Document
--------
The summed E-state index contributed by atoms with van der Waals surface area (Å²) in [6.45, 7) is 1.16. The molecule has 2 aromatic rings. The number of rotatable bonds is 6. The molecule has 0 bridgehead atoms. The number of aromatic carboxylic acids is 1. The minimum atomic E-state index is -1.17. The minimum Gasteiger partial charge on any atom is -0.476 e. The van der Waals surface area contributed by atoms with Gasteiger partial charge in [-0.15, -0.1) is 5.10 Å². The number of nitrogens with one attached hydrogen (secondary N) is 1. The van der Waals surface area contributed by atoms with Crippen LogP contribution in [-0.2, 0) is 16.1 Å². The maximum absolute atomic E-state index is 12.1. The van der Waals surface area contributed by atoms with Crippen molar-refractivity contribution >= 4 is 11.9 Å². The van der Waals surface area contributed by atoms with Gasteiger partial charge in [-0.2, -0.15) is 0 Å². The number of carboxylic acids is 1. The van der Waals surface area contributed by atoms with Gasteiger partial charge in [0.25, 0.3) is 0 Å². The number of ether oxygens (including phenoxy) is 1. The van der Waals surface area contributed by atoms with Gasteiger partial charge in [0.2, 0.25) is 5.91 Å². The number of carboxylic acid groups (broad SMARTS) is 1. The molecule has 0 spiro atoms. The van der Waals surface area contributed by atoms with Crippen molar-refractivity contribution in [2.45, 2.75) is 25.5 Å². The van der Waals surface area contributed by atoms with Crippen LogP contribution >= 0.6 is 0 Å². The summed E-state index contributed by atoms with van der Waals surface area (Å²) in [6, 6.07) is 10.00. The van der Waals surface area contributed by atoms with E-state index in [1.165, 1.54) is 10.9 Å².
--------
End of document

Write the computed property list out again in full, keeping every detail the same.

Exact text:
The summed E-state index contributed by atoms with van der Waals surface area (Å²) in [6.45, 7) is 1.16. The molecule has 2 aromatic rings. The number of rotatable bonds is 6. The molecule has 0 bridgehead atoms. The number of aromatic carboxylic acids is 1. The minimum atomic E-state index is -1.17. The minimum Gasteiger partial charge on any atom is -0.476 e. The van der Waals surface area contributed by atoms with Gasteiger partial charge in [-0.15, -0.1) is 5.10 Å². The number of nitrogens with one attached hydrogen (secondary N) is 1. The van der Waals surface area contributed by atoms with Crippen LogP contribution in [-0.2, 0) is 16.1 Å². The maximum absolute atomic E-state index is 12.1. The van der Waals surface area contributed by atoms with Crippen molar-refractivity contribution >= 4 is 11.9 Å². The van der Waals surface area contributed by atoms with Gasteiger partial charge in [-0.2, -0.15) is 0 Å². The number of carboxylic acids is 1. The van der Waals surface area contributed by atoms with Gasteiger partial charge in [0.25, 0.3) is 0 Å². The number of ether oxygens (including phenoxy) is 1. The van der Waals surface area contributed by atoms with Gasteiger partial charge in [0.2, 0.25) is 5.91 Å². The number of carboxylic acid groups (broad SMARTS) is 1. The molecule has 0 spiro atoms. The van der Waals surface area contributed by atoms with Crippen molar-refractivity contribution in [2.45, 2.75) is 25.5 Å². The van der Waals surface area contributed by atoms with Crippen LogP contribution >= 0.6 is 0 Å². The summed E-state index contributed by atoms with van der Waals surface area (Å²) in [6, 6.07) is 10.00. The van der Waals surface area contributed by atoms with E-state index in [1.165, 1.54) is 10.9 Å².